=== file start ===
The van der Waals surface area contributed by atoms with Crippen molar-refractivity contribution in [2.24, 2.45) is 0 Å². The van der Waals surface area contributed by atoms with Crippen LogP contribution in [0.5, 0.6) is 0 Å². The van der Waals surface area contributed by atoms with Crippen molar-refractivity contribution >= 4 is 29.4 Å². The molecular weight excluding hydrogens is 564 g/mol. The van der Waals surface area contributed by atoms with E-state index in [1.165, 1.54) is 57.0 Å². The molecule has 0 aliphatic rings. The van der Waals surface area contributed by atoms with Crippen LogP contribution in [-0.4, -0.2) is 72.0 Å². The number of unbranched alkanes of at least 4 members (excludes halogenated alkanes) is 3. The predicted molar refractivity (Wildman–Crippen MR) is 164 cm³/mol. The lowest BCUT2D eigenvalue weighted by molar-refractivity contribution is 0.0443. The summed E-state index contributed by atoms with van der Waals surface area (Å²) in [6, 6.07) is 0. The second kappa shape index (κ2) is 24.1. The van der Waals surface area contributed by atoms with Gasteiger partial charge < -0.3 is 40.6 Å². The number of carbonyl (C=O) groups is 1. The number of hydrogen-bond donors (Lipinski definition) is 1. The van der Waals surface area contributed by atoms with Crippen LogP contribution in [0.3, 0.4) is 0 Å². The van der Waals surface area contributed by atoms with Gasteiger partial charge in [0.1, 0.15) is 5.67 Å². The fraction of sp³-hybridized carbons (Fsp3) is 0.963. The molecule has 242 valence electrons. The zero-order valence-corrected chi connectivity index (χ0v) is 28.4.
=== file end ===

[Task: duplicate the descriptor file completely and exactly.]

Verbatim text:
The van der Waals surface area contributed by atoms with Crippen molar-refractivity contribution in [2.24, 2.45) is 0 Å². The van der Waals surface area contributed by atoms with Crippen LogP contribution in [0.5, 0.6) is 0 Å². The van der Waals surface area contributed by atoms with Crippen molar-refractivity contribution >= 4 is 29.4 Å². The molecular weight excluding hydrogens is 564 g/mol. The van der Waals surface area contributed by atoms with E-state index in [1.165, 1.54) is 57.0 Å². The molecule has 0 aliphatic rings. The van der Waals surface area contributed by atoms with Crippen LogP contribution in [-0.4, -0.2) is 72.0 Å². The number of unbranched alkanes of at least 4 members (excludes halogenated alkanes) is 3. The predicted molar refractivity (Wildman–Crippen MR) is 164 cm³/mol. The lowest BCUT2D eigenvalue weighted by molar-refractivity contribution is 0.0443. The summed E-state index contributed by atoms with van der Waals surface area (Å²) in [6, 6.07) is 0. The second kappa shape index (κ2) is 24.1. The van der Waals surface area contributed by atoms with Gasteiger partial charge < -0.3 is 40.6 Å². The number of carbonyl (C=O) groups is 1. The number of hydrogen-bond donors (Lipinski definition) is 1. The van der Waals surface area contributed by atoms with Crippen LogP contribution in [0.3, 0.4) is 0 Å². The van der Waals surface area contributed by atoms with Gasteiger partial charge in [0.1, 0.15) is 5.67 Å². The fraction of sp³-hybridized carbons (Fsp3) is 0.963. The molecule has 242 valence electrons. The zero-order valence-corrected chi connectivity index (χ0v) is 28.4.